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Unless you have been living under a rock for the past few years, you have heard of the opioid epidemic that has swept the entirety of the United States. Everyday, more and more Americans are getting hooked on pain killing medications. These medications, when taken regularly over a period of time, can cause users to become dependent on the drugs. The saddest aspect of the epidemic is the tremendous loss of human life that has resulted. Everyday, seventy-eight people die from opioid overdose in the US. Understandably, this epidemic has prompted researchers to conduct studies into addiction. One recent study has used ants as a model for understanding addiction. This study is the first in history to demonstrate that a social insect can fall victim to a drug dependency.

 

You may already know that the human brain contains neural networks and neurotransmitters that are much older than humans themselves. This is why scientists often use rats and our primate ancestors as models for understanding human brain functioning. As it happens, insects also possess many of the same neurotransmitters that humans possess, which, under some circumstances, makes them suitable as models for understanding how the human brain works. According to Marc Seid, a neuroscientist at the University of Scranton and the study’s senior author, researchers are now able to make ants addicted to opioid drugs in order to study their social behavior while addicted. The study had ants using morphine, which is a common opioid drug.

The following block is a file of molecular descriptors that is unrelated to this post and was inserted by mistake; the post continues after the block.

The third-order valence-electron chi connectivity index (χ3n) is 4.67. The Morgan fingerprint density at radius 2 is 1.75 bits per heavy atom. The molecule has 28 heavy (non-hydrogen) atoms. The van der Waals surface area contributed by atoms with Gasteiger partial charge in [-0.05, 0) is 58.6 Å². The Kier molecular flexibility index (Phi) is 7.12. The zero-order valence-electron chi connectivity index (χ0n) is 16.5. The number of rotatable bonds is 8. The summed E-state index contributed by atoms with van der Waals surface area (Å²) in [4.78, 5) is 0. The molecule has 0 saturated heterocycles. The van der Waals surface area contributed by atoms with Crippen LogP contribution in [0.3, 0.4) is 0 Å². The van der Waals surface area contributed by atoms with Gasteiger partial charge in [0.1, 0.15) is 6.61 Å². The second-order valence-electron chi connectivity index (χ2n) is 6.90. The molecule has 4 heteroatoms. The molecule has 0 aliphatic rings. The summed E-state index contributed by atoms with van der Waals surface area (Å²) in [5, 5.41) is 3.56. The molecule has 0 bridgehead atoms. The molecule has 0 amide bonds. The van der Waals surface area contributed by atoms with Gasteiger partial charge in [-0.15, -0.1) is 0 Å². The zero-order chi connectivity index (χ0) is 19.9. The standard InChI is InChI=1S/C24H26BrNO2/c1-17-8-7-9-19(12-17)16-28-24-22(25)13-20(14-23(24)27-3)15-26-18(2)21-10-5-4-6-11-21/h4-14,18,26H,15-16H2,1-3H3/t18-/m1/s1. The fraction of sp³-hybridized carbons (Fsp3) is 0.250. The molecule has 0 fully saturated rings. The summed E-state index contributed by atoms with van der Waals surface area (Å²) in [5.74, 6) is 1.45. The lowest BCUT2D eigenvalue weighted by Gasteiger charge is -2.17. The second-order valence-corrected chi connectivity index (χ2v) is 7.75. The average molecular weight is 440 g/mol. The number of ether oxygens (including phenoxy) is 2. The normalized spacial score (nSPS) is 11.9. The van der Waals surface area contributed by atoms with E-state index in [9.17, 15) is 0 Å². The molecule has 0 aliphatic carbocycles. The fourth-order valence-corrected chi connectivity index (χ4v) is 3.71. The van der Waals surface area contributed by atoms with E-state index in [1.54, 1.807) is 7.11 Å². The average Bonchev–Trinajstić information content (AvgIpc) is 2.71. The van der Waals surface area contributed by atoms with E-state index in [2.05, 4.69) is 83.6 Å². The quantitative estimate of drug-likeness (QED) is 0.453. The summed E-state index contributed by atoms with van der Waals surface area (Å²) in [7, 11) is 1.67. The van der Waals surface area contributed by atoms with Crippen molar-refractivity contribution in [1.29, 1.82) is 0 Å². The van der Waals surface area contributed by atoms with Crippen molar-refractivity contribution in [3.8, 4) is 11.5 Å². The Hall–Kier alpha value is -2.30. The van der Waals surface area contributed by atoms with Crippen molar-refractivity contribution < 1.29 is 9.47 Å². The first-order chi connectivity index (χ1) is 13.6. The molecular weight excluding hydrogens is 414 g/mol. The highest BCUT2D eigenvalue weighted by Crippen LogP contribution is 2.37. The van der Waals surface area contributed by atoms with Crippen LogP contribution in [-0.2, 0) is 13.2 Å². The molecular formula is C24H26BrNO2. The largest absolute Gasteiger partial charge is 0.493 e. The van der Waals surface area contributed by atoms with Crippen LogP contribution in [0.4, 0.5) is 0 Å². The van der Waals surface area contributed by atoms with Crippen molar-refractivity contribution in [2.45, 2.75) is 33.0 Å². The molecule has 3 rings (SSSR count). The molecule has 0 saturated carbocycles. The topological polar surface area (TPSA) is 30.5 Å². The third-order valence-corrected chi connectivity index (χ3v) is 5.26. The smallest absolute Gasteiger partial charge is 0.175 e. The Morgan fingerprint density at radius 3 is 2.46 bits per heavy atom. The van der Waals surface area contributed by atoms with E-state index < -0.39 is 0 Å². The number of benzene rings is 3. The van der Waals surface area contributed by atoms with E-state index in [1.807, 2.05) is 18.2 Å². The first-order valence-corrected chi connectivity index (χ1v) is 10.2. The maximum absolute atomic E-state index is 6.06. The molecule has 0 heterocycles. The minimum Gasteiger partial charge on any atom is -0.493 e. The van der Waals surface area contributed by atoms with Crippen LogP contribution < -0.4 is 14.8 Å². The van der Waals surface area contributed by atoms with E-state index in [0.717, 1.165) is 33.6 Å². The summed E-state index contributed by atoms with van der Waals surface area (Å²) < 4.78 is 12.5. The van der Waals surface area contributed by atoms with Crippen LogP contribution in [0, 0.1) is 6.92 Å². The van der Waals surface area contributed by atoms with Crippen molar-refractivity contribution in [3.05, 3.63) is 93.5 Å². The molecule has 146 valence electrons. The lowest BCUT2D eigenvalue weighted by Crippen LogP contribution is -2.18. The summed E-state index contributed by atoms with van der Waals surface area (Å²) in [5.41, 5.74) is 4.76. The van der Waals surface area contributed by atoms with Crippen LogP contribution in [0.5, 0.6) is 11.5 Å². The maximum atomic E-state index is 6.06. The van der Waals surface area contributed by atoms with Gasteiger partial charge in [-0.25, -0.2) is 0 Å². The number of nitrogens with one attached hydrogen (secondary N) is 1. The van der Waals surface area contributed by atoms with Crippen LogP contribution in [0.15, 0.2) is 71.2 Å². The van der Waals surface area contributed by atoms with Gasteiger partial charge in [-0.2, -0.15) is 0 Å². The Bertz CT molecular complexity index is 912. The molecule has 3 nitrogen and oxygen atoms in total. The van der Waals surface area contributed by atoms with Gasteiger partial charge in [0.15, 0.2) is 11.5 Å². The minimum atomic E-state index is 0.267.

When it comes to conducting studies on how people addicted to drugs function socially, using animals as models is the only choice, as it is obviously unethical for researchers to make healthy humans drug addicts. For the most recent study on opioids, using rats as models for humans was considered, but rats are socially different from humans. However, ants are not. This makes social insects such as ants, termites and bees ideal as stand ins for studying human when studying social behavior. The study showed that ants will eventually prefer morphine over sugar, and dopamine levels are especially high in morphine-addicted ants. However, these findings were not necessarily surprising, and since this is the earliest study of its kind, more research is necessary before scientists can better understand the social behavior of human drug addicts by using ants as models.

 

Do you believe that ants will neglect their duties to the colony after becoming addicted to morphine?